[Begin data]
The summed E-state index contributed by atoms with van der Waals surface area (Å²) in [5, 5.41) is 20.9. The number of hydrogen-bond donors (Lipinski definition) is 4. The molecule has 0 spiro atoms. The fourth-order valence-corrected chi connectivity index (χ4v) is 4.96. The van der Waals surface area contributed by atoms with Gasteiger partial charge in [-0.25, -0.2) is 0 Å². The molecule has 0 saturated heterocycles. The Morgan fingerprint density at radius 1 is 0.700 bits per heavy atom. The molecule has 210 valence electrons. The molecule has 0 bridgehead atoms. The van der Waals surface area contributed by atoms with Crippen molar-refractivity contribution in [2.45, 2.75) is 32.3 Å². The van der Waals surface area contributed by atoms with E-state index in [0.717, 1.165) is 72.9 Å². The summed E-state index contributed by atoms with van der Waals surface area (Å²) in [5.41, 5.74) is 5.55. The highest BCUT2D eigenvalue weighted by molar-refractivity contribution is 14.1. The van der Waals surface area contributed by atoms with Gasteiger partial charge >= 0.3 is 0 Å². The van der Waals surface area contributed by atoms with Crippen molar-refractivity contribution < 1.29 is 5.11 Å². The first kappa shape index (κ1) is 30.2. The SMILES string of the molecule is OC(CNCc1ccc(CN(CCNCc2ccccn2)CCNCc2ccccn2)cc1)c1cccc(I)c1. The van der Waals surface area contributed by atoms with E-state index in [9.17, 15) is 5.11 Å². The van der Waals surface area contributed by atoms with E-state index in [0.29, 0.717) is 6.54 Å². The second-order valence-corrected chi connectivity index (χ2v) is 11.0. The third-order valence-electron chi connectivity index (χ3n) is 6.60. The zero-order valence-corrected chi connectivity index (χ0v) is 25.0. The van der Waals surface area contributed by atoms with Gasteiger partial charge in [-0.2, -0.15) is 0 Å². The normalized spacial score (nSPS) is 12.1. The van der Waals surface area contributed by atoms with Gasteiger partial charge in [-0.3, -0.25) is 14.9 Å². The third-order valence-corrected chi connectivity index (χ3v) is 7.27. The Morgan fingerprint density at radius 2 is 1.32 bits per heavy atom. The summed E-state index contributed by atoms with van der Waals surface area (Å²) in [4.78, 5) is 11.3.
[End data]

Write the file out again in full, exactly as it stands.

The summed E-state index contributed by atoms with van der Waals surface area (Å²) in [5, 5.41) is 20.9. The number of hydrogen-bond donors (Lipinski definition) is 4. The molecule has 0 spiro atoms. The fourth-order valence-corrected chi connectivity index (χ4v) is 4.96. The van der Waals surface area contributed by atoms with Gasteiger partial charge in [-0.25, -0.2) is 0 Å². The molecule has 0 saturated heterocycles. The Morgan fingerprint density at radius 1 is 0.700 bits per heavy atom. The molecule has 210 valence electrons. The molecule has 0 bridgehead atoms. The van der Waals surface area contributed by atoms with Crippen molar-refractivity contribution in [2.45, 2.75) is 32.3 Å². The van der Waals surface area contributed by atoms with E-state index in [0.717, 1.165) is 72.9 Å². The summed E-state index contributed by atoms with van der Waals surface area (Å²) in [5.41, 5.74) is 5.55. The highest BCUT2D eigenvalue weighted by molar-refractivity contribution is 14.1. The van der Waals surface area contributed by atoms with Gasteiger partial charge >= 0.3 is 0 Å². The van der Waals surface area contributed by atoms with Crippen molar-refractivity contribution < 1.29 is 5.11 Å². The first kappa shape index (κ1) is 30.2. The SMILES string of the molecule is OC(CNCc1ccc(CN(CCNCc2ccccn2)CCNCc2ccccn2)cc1)c1cccc(I)c1. The van der Waals surface area contributed by atoms with E-state index in [9.17, 15) is 5.11 Å². The van der Waals surface area contributed by atoms with E-state index in [0.29, 0.717) is 6.54 Å². The second-order valence-corrected chi connectivity index (χ2v) is 11.0. The third-order valence-electron chi connectivity index (χ3n) is 6.60. The zero-order valence-corrected chi connectivity index (χ0v) is 25.0. The van der Waals surface area contributed by atoms with Gasteiger partial charge in [-0.2, -0.15) is 0 Å². The normalized spacial score (nSPS) is 12.1. The van der Waals surface area contributed by atoms with Gasteiger partial charge in [-0.3, -0.25) is 14.9 Å². The third-order valence-corrected chi connectivity index (χ3v) is 7.27. The Morgan fingerprint density at radius 2 is 1.32 bits per heavy atom. The summed E-state index contributed by atoms with van der Waals surface area (Å²) in [4.78, 5) is 11.3.